The WebXR Device API enumerated type XRTargetRayMode describes the method by an input controller's targeting ray is being produced. Targeting may be done by looking at the target using a gaze-tracking system, pointing at the target with a hand controller, glove, or motion-tracking system, or by tapping or clicking on the target using a finger on a screen or with a mouse.

Typically a target ray is drawn from the source of the targeting system along the target ray in the direction in which the user is looking or pointing. The style of the ray is generally up to you, as is the method for indicating the endpoint of the ray. The targeted point or object might be indicated by drawing a shape or highlighting the targeted surface or object.

A target ray emitted by a hand controller.
A screenshot showing a target ray being emitted by a hand controller

The target ray can be anything from a simple line (ideally fading over distance) to an animated effect, such as the science-fiction "phaser" style shown in the screenshot above.


The user is using a gaze-tracking system (or gaze input) which detects the direction in which the user is looking. The target ray will be drawn originating at the viewer's eyes and will follow the direction in which they're looking.
The direction of the target ray is indicated using a tap on a touch screen, mouse, or other tactile input device.
Targeting is being performed using a handheld device or hand-tracking system which the user points in the direction of the target. The target ray extends from the hand (or the object in the hand) in the targeted direction. The direction is determined using platform-specific rules, though if no such rules exist, the direction is chosen by assuming the user is pointing their index finger straight out from their hand.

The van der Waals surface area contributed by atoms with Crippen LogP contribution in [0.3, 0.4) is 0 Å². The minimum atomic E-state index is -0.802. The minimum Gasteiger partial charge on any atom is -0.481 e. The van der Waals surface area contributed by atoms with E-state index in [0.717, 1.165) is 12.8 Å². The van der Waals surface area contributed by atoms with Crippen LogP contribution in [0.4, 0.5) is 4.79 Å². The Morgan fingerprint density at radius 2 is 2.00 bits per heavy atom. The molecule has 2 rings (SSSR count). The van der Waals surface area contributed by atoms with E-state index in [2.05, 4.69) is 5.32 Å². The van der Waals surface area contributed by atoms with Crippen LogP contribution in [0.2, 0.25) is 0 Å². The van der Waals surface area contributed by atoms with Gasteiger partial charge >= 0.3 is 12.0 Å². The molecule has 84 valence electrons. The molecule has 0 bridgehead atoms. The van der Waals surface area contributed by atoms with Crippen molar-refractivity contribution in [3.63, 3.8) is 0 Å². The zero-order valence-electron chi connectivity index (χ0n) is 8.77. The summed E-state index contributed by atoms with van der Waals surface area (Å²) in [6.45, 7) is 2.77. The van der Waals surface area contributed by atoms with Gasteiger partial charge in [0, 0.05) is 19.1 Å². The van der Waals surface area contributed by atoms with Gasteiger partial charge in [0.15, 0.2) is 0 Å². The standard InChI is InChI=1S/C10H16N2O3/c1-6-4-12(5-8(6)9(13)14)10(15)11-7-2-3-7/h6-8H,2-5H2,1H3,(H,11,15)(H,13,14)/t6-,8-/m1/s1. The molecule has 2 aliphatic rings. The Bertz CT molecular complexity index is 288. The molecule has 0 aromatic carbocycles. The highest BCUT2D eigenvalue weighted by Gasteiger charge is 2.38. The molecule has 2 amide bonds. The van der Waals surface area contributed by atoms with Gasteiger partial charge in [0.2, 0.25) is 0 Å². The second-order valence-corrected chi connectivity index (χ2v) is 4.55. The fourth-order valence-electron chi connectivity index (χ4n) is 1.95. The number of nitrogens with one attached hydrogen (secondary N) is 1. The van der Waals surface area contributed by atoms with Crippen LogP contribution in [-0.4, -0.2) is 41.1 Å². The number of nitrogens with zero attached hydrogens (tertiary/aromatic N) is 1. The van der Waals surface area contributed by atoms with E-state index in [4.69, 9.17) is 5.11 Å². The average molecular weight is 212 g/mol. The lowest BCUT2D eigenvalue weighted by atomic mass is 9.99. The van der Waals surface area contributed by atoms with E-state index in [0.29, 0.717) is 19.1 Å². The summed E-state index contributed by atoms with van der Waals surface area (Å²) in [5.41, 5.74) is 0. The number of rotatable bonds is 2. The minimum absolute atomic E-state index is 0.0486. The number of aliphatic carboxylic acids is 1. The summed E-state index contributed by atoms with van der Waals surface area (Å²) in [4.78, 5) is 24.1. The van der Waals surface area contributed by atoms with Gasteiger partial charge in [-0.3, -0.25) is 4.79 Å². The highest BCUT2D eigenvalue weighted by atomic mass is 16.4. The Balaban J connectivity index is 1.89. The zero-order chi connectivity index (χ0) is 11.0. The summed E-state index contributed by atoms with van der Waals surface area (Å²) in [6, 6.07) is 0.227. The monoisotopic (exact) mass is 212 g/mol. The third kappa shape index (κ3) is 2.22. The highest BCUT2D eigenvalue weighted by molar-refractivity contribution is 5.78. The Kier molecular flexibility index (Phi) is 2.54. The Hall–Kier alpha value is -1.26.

This fragment of code shows part of a function to be called once every frame. It looks for inputs which have a non-null targetRaySpace. Inputs which have a value for this property represent inputs that project a target ray outward from the user.

For each such input, this example looks for inputs whose targetRayMode is tracked-pointer, indicating that the input is in fact intended to represent a targeting device rather than a gazing device, screen tap, or mouse click. For tracked pointers, a function myRenderTargetRayAsBeam() is called to render a beam from the input controller's virtual position outward in the direction it's pointing.

The code should continue to perform tasks such as drawing controllers or any objects representative of the user's hands' positions in the virtual space, as well as any other input-related tasks.

function updateInputSources(session, frame, refSpace) {
  for (let source of session.getInputSources()) {
    let targetRayPose = frame.getPose(inputSource.targetRaySpace, refSpace);

    if (targetRayPose) {
      if (source.targetRayMode == "tracked-pointer") {

    /* ... */

See the article Inputs and input sources for more details and a more complete example.


Specification Status Comment
WebXR Device API
The definition of 'XRTargetRayMode' in that specification.
Working Draft Initial definition.

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See also